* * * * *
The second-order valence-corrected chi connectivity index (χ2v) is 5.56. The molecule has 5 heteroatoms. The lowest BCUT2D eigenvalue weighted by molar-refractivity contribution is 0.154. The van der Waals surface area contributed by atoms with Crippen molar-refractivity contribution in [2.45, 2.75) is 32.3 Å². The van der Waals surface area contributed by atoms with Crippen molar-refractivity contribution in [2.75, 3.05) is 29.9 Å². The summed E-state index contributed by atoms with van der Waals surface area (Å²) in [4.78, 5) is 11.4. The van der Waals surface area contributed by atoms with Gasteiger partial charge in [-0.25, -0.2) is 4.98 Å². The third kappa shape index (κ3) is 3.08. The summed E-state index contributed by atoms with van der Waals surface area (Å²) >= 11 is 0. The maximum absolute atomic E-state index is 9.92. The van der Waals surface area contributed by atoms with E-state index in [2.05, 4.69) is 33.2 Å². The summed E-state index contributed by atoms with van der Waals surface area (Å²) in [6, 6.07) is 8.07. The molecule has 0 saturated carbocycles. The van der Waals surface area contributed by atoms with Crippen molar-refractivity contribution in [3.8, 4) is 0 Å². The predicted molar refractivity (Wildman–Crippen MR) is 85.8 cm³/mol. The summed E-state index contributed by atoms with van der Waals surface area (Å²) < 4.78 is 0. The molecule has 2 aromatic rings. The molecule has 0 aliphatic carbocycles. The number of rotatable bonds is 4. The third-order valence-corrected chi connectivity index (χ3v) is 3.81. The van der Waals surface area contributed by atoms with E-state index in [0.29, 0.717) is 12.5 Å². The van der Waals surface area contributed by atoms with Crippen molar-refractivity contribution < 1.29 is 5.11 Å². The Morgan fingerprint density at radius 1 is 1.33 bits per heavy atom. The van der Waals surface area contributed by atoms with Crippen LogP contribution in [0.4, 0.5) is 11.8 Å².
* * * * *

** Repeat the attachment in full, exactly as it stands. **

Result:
The second-order valence-corrected chi connectivity index (χ2v) is 5.56. The molecule has 5 heteroatoms. The lowest BCUT2D eigenvalue weighted by molar-refractivity contribution is 0.154. The van der Waals surface area contributed by atoms with Crippen molar-refractivity contribution in [2.45, 2.75) is 32.3 Å². The van der Waals surface area contributed by atoms with Crippen molar-refractivity contribution in [2.75, 3.05) is 29.9 Å². The summed E-state index contributed by atoms with van der Waals surface area (Å²) in [4.78, 5) is 11.4. The van der Waals surface area contributed by atoms with Gasteiger partial charge in [-0.25, -0.2) is 4.98 Å². The third kappa shape index (κ3) is 3.08. The summed E-state index contributed by atoms with van der Waals surface area (Å²) >= 11 is 0. The maximum absolute atomic E-state index is 9.92. The van der Waals surface area contributed by atoms with E-state index in [2.05, 4.69) is 33.2 Å². The summed E-state index contributed by atoms with van der Waals surface area (Å²) in [6, 6.07) is 8.07. The molecule has 0 saturated carbocycles. The van der Waals surface area contributed by atoms with Crippen molar-refractivity contribution in [3.8, 4) is 0 Å². The predicted molar refractivity (Wildman–Crippen MR) is 85.8 cm³/mol. The summed E-state index contributed by atoms with van der Waals surface area (Å²) < 4.78 is 0. The molecule has 2 aromatic rings. The molecule has 0 aliphatic carbocycles. The number of rotatable bonds is 4. The third-order valence-corrected chi connectivity index (χ3v) is 3.81. The van der Waals surface area contributed by atoms with E-state index in [0.29, 0.717) is 12.5 Å². The van der Waals surface area contributed by atoms with Crippen molar-refractivity contribution < 1.29 is 5.11 Å². The Morgan fingerprint density at radius 1 is 1.33 bits per heavy atom. The van der Waals surface area contributed by atoms with Crippen LogP contribution in [0.4, 0.5) is 11.8 Å².